What is the Early Intervention (EI) Program?
The Early Intervention (EI) Program is a voluntary program for families with a child who has a disability or developmental delay and is under 3 years old.
The EI Program monitors, evaluates, and provides many services for the child and the family. There is no cost to families for any of these services.
This program is offered locally by the Erie County Department of Health (ECDOH). It is a federal, state and local partnership that grew out of federal legislation (Public Law 99-457: Public Law 101-476) and must follow NYS regulations.
What Services are Provided?
The Early Intervention Program offers a variety of therapy and support services including:
- Physical therapy (PT)
- Occupational therapy (OT)
- Hearing services
- Vision services
- Speech services
- Family education and counseling, home visits, and parent support groups
- Nursing services
- Nutrition services
- Psychological services
- Social work services
- Special instruction
- Service coordination
- Assistive technology devices and services
A service coordinator will meet with you to give you information about the Early Intervention process and help you with screening and evaluation of your child's developmental status.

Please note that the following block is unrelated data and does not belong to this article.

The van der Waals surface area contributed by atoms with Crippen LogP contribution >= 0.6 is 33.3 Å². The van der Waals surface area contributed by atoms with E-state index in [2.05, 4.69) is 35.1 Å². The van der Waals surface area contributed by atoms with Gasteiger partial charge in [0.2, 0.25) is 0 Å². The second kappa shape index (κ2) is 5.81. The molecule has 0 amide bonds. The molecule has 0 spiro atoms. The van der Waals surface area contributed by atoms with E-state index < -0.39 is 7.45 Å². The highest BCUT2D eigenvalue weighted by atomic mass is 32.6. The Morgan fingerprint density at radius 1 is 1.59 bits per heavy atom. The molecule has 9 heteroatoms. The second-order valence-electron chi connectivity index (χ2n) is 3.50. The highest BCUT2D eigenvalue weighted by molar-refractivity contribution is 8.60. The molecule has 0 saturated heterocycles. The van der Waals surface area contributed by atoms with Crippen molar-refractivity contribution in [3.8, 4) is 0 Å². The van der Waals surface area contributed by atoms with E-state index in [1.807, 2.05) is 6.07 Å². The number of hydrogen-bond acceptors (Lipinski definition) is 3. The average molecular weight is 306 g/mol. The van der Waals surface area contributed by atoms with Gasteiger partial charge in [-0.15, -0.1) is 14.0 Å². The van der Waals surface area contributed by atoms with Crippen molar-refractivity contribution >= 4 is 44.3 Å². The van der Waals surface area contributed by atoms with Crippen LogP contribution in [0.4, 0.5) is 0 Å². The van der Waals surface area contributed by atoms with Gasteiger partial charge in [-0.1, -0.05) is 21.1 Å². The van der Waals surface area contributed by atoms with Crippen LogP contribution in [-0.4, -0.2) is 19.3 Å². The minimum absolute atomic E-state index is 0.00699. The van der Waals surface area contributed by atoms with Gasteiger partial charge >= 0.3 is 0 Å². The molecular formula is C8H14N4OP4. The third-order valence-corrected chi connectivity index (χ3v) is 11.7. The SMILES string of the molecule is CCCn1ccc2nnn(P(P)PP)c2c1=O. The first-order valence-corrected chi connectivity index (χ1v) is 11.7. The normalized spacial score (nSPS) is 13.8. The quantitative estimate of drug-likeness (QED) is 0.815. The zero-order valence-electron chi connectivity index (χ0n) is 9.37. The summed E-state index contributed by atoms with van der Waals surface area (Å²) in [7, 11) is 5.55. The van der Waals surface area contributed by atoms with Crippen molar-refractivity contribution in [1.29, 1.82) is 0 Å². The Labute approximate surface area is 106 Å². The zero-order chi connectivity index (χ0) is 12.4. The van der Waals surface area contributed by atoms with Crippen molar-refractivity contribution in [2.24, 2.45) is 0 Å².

If your child is eligible, your service coordinator will help develop an Individualized Family Service Plan (IFSP). Services are provided at home, childcare, Early Head Start, and other community programs.
The service coordinator helps with links to resources, works with other agencies, and manages the services. The service coordinator is also available to assist you with other things, such as finding a pediatrician, getting health insurance, supplying information on child development and other family concerns.
Who is Eligible for EI?
Any family with a child age birth through two years (under age 3 years old) who:
- Has a confirmed developmental delay.
- Has a medical or physical diagnosis with a high probability of developmental delay.
- Has been screened and found to need further evaluation.